Portents of Danger (Diatribes on Genetic Engineering)

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Artificial recombinant DNA enzymes, Germ Line Gene Therapy, cloning, these are a small few of the fruits derived from the tree known as bio-technology. Today this particular science receives much adulation and gratitude from the common citizenry for its many promises of a more care-free, hunger free, and choiceful world.

With gene splicing of plant DNA, a practice typically known as genetic modification, advocates assess that solutions to world conundrums and difficulties have at last been found. World hunger seems to no longer have an excuse for its persistence thanks to plants which have greater yields, increased immunity to pathogenic growth factors, and resistance to pests.

Stem cell research bolsters the belief that one day all defective organs will have replacements derived from the milieu of a laboratory. It is also conceivable that through inheritable gene swaps all defections of a developing fetus can be utterly abrogated, including those aspects of aesthetic quality,  giving precedent to a civilization without weakness and flawless features.

To the commoner, these promises of bio-tech of course seem quite propitious. Who would object to the riddance of disease and hunger while simultaneously ameliorating the shallow superficiality which impels a parent to shape its offspring according to its own predilections (designer babies)? Who would object to the slow accustoming to habituate the practice of eugenics? Well here I ask not to be rhetorical, but more as a facetious jostle; did not Hitler advocate the ideal of a pristine race arisen from the ashes of ethnic and racial extirpation? This is not to hold that all the derivatives of biotechnology are inveterately known to have negative social implications, for I admit there is great import in this science, especially in the areas of stem cell research and cloning (for the preservation of species on the precipice of extinction).

The prime contention here is predicated by the historical analysis of mankind in that time over time we have evinced a proclivity for acquiring means for the cultivation the most distasteful of inventions. Einstein’s E=mc2 brought with its practical application, as all things do, a duality. This famous equation initiated the world’s peoples into a period of deeper understanding of our universe, while serving as the hand of provenance for the schematic of an atom bomb. With the discovery of agriculture, an increased supply of food gave satiety to a civilization’s belly, while duly sowing the seeds of class stratification which invariably lead to inequality.

A duality is present in all, why then would one even suggest the void of abuse for the technology of genetic engineering? Already, it is coming to light that the U.S. military is delving into research of genetically engineered biological weapons. These weapons consist of hyper-virulent bacteria and viruses which have the adaptive capacity to thwart any efforts to immunize against or subsist through with an unprecedented contact lethality. The specificity to which these weapons can be engineered has lead the suggestions of some ‘experts’ that the possibility of targeting specific racial groups – a nefariously eugenical dream is not wholly unfeasible.1

Perhaps I spoke too late. The release of one of these pathogens from a level four bio-weapons facility in all likelihood would be utterly devastating. The chances of such a travesty occurring are beyond any commoner’s scope, but given that the inception of new militant technology usually sparks the interest in other nations, thus setting the stage for proliferation of these weapons, the probability drastically increases for the advent of an unintentional release.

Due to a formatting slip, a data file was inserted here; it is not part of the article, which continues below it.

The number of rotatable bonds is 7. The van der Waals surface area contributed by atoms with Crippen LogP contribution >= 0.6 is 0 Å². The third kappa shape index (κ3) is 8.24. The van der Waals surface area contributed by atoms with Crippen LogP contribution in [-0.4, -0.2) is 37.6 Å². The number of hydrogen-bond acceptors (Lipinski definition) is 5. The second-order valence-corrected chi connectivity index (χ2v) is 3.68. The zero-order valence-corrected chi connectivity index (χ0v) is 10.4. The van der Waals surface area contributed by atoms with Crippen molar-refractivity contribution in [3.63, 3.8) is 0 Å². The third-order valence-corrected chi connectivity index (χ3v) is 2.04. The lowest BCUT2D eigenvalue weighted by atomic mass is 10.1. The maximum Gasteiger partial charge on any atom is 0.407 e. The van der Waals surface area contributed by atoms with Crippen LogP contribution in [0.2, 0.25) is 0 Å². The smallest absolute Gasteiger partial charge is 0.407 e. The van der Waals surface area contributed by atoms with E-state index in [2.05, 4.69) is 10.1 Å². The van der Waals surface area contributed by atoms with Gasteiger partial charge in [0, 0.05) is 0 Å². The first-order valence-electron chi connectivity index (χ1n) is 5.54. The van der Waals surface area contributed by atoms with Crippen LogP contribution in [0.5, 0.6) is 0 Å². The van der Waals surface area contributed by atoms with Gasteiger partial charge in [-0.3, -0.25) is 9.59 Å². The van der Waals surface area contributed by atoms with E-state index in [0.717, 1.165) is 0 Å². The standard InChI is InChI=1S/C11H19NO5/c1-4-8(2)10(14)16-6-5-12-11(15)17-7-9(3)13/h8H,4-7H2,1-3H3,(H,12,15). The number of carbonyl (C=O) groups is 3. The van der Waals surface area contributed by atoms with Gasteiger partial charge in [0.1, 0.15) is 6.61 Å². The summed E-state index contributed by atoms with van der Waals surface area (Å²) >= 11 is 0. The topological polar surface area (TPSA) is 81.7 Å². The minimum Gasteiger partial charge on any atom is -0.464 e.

But digression here, though tempting, is not the point. I write to convey the sentiments of uncertainty, of trepidation. I know that while the benefits elicited by this science’s proponents are incentive to the acceptance of further experimentation, there remains a most spacious ground upon which those that hold the means, can stir up their creations without the chains of disagreement to keep them from crossing ethical, metaphysical, and, for many (though I am not one) theological boundaries.

Also, the ramifications stemming from the introduction of these genetically modified species of fauna and flora into the environment are unpredictable. The balance of a system is intricately tied to the intrinsic synergy of its elements whereas the addition of a single element disproportional in quality and quantity to a pre-existing system alters its entirety.

Generally all systems reach an equilibrium following a perturbation. What determines this equilibration is the component of time. As the old maxim goes, all wounds heal with enough time, but concerning genetically modified species, how does the aspect of time figure into their unprecedented introduction? The systemic changes resultant from the projected character of these species would likely occur with such rapidity that compensative equilibration would either lack the potency necessary to preserve its elements, thus inducing chaos in which certain species are not guaranteed a survival, or by some chance, no dramatic changes occur at all. The question here is whether we should take those risks, and who would oversee the implementation of restrictions necessary to preclude abuse of the technology.



  1. Cummins, R. 1999. Genetic Engineering Threatens Society. Genetic Engineering-Opposing Viewpoints Series. 2004. p.37. Greenhaven Press.

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